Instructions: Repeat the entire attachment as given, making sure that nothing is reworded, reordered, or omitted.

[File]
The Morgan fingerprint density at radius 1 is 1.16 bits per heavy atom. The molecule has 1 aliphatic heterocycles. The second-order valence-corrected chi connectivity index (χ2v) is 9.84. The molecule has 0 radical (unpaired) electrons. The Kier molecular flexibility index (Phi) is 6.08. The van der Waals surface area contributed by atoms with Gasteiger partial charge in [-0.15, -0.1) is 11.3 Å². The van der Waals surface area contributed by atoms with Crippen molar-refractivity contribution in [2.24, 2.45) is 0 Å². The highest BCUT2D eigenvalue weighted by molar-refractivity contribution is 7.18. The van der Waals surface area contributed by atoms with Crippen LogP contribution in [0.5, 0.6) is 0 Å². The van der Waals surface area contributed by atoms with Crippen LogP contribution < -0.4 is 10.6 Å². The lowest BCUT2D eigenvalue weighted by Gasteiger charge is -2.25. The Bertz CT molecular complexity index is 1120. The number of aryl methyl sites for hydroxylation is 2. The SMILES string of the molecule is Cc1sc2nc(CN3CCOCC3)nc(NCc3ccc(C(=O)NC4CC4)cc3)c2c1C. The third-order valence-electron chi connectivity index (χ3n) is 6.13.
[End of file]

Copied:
The Morgan fingerprint density at radius 1 is 1.16 bits per heavy atom. The molecule has 1 aliphatic heterocycles. The second-order valence-corrected chi connectivity index (χ2v) is 9.84. The molecule has 0 radical (unpaired) electrons. The Kier molecular flexibility index (Phi) is 6.08. The van der Waals surface area contributed by atoms with Gasteiger partial charge in [-0.15, -0.1) is 11.3 Å². The van der Waals surface area contributed by atoms with Crippen molar-refractivity contribution in [2.24, 2.45) is 0 Å². The highest BCUT2D eigenvalue weighted by molar-refractivity contribution is 7.18. The van der Waals surface area contributed by atoms with Crippen LogP contribution in [0.5, 0.6) is 0 Å². The van der Waals surface area contributed by atoms with Crippen LogP contribution < -0.4 is 10.6 Å². The lowest BCUT2D eigenvalue weighted by Gasteiger charge is -2.25. The Bertz CT molecular complexity index is 1120. The number of aryl methyl sites for hydroxylation is 2. The SMILES string of the molecule is Cc1sc2nc(CN3CCOCC3)nc(NCc3ccc(C(=O)NC4CC4)cc3)c2c1C. The third-order valence-electron chi connectivity index (χ3n) is 6.13.